While writing Bookishly, I was very conscious of making sure I reflected the kind of high school I remembered, where people of all types hung out together, cheerleaders and football players also took AP classes, and most people flew in this limbo space between super popular and outcasts. I remember early mod AP English where everyone traded chocolate covered espresso beans while someone gushed about cosplaying Princess Serenity from Sailor Moon at our prom. My friends and I were unapologetically geeky and loved it.
Teen Issy was also INCREDIBLY oblivious about boys. I realized someone I had been crushing on had tried to ask me to the prom and that I had turned him down without even knowing it… four years after the fact. *pats past self on the head comfortingly* Em would have had a field day with teen me.
Miss Print: Were any places in Bookishly Ever After inspired by actual locations you have visited?
Isabel Bandeira: Yes! Lambertfield and its surroundings were modeled after parts of Camden and Burlington counties in Southern New Jersey, and the camp is a mish-mosh of camps Ockanickon and Inawendiwin in Burlington county. I love the barrens, from the smell of the cedar water to shaking the sugar sand out of my shoes after a walk in the woods.
Dev’s description of his grandfather’s plantation was after a friend’s farm in Maharashtra state in India, which I visited a few years ago. It’s just as lovely and magical as he describes.
Miss Print: In addition to being a novelist, you are an engineer in your day job. Not to mention being an archer, figure skater, and artist. How do you balance all of these interests? What does a typical writing day look like for you? What about a typical work day?
Isabel Bandeira: I’m really tired all the time!!!
Just kidding. I did give up a lot of things, like lots of TV time, going to the movies, or socializing with coworkers at lunchtime in order to do everything I do, but it’s been worth the sacrifice.
The thing I love about skating and archery (and ballet, before my injuries made me give it up) are that I need to focus when I’m doing these sports, letting my brain “turn off” about writing and my day job. When I skate, it’s all about the music and making sure my body is in the right position to jump, spin, or do footwork, and archery is all about the target and controlling my position. Because I do these for fun, my only competition in either sport is just me, and since there’s no pressure to go to the Olympics (hahahahahaha), they’re both places where I can celebrate little successes without stressing over goals. I make time for all of these, my family, and art because I know that a healthy me can’t revolve around work or writing or computer screens.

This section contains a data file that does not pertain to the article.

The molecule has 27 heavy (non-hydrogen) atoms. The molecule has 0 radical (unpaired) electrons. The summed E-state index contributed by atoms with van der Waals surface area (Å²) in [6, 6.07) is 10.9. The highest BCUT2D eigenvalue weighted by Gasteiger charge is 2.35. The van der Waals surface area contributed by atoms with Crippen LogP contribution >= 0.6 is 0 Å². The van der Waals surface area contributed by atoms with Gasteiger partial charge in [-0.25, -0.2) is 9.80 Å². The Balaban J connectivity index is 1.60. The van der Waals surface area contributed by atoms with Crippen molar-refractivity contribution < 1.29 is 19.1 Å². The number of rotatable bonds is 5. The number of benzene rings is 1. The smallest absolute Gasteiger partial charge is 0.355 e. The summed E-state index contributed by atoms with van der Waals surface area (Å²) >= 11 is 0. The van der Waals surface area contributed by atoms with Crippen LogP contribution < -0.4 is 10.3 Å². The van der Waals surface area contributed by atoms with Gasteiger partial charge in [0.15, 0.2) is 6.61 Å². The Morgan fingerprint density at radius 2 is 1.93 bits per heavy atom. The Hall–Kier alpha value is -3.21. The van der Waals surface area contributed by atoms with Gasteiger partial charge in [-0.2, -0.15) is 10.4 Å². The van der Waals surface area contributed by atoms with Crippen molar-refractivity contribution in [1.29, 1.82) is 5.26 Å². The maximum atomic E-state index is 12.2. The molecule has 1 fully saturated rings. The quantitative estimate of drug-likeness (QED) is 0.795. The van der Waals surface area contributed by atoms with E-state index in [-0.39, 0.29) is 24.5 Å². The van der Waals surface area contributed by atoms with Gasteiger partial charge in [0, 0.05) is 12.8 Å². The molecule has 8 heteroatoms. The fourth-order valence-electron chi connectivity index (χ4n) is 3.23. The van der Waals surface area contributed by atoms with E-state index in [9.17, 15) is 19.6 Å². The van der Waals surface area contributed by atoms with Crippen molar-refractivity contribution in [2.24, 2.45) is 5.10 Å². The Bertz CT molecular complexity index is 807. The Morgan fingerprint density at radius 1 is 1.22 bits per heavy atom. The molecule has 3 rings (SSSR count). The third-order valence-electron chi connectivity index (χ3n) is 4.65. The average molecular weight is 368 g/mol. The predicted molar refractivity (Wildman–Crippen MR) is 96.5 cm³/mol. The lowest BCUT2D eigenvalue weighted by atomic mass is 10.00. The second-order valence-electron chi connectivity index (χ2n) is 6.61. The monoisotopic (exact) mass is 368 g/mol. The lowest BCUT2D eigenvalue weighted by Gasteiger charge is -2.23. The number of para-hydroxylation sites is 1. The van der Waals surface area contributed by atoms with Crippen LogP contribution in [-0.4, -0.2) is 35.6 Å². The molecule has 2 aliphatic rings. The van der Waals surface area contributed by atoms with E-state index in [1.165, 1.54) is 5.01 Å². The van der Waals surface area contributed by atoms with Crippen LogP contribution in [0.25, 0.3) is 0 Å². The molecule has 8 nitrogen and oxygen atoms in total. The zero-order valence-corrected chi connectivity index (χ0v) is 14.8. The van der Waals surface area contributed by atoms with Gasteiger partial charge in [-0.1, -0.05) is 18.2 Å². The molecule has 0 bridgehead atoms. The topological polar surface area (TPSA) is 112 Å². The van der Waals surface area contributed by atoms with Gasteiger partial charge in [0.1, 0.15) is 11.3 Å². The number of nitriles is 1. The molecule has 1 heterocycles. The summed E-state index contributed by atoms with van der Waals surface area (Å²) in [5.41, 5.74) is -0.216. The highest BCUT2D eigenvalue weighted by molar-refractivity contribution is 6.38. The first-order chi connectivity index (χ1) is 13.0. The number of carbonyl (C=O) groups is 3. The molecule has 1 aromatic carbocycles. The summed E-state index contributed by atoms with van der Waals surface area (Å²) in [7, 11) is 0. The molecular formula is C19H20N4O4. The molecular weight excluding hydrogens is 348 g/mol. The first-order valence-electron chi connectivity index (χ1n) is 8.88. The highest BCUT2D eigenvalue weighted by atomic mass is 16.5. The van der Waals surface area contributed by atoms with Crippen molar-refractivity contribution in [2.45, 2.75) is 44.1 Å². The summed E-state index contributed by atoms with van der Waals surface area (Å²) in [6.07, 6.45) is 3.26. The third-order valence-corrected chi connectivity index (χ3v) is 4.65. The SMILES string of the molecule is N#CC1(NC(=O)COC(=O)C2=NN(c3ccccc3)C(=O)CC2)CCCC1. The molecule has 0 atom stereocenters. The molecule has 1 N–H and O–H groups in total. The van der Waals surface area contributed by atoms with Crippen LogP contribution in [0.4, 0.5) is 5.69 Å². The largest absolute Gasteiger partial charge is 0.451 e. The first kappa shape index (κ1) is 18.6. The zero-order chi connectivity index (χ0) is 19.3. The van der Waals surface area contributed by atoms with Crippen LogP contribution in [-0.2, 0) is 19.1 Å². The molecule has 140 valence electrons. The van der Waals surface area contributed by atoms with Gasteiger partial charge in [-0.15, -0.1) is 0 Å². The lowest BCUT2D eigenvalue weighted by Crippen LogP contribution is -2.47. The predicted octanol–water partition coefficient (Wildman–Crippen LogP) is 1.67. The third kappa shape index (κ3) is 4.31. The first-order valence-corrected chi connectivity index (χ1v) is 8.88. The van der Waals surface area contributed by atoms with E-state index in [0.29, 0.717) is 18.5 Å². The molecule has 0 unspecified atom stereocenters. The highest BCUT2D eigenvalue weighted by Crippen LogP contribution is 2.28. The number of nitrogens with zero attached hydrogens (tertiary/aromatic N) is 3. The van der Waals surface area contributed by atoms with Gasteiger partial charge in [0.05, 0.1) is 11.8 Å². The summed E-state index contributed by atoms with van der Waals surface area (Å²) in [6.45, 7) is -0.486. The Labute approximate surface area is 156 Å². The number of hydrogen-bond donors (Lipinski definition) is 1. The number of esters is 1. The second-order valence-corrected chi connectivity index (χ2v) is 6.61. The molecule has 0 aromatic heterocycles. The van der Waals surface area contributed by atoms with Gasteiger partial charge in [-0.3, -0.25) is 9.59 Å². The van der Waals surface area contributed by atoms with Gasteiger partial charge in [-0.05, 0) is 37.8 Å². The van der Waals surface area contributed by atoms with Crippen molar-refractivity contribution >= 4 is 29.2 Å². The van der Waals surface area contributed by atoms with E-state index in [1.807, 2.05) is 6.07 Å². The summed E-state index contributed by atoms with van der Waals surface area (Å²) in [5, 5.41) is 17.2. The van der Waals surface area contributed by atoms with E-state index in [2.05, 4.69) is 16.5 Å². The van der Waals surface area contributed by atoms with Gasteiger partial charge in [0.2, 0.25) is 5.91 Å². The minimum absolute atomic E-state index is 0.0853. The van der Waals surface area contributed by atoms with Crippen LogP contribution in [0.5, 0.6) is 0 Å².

A typical weekday starts at 5am–I wake up, get ready for work, and then either answer emails or write (sometimes at the coffee shop on the way to my day job). I have an hour commute, so if I’m working on a plot or revisions, I sometimes voice record my thoughts while driving in to work. If I don’t have work meetings at lunchtime, I’ll either write or answer email/social media, though lately I’ve also been sketching because I’m taking part in inktober. After work, I eat dinner and then either write or fall asleep on the sofa.
Weekends have more writing squeezed in between family time and my skating lessons.
Miss Print: Can you tell me anything about your next project? (Any chance of a full Mirror House novel down the line?)
Isabel Bandeira: We’re finishing up edits on DRAMATICALLY EVER AFTER, and book 3 of the Ever After series is on my to-do list to finish. I have a fun “procrastination book” I’m working on right now just for me, but I don’t know if that will ever see print–right now, it’s just for fun.
All of those books in BEA had to be outlined in full and properly researched so I could keep track of their plots and make them read as believable, so it’s not impossible. I’d love to write Phoebe’s books if there’s enough interest for them! Marissa and Cyril were a lot of fun to write, and I loved all the old Victorian superstitions I learned while researching facts for that “series.”
Miss Print: Do you have any advice to offer aspiring authors?
Isabel Bandeira: Don’t be afraid of rejection and don’t be afraid of hard work, because writing is definitely work. Take care of your instrument–if you type or handwrite, let your hands rest and wear supports if you need them. If you voice dictate, take care of your voice. Get away from your writing once in a while and live in the world. Read, play, and recharge. And remember, what works for me might not work for you, so take all writing advice with that in mind.
Thanks again to Isabel for taking the time to answer my questions and being generally pleasant and lovely at BEA this summer.
You can also check out my review of Bookishly Ever After.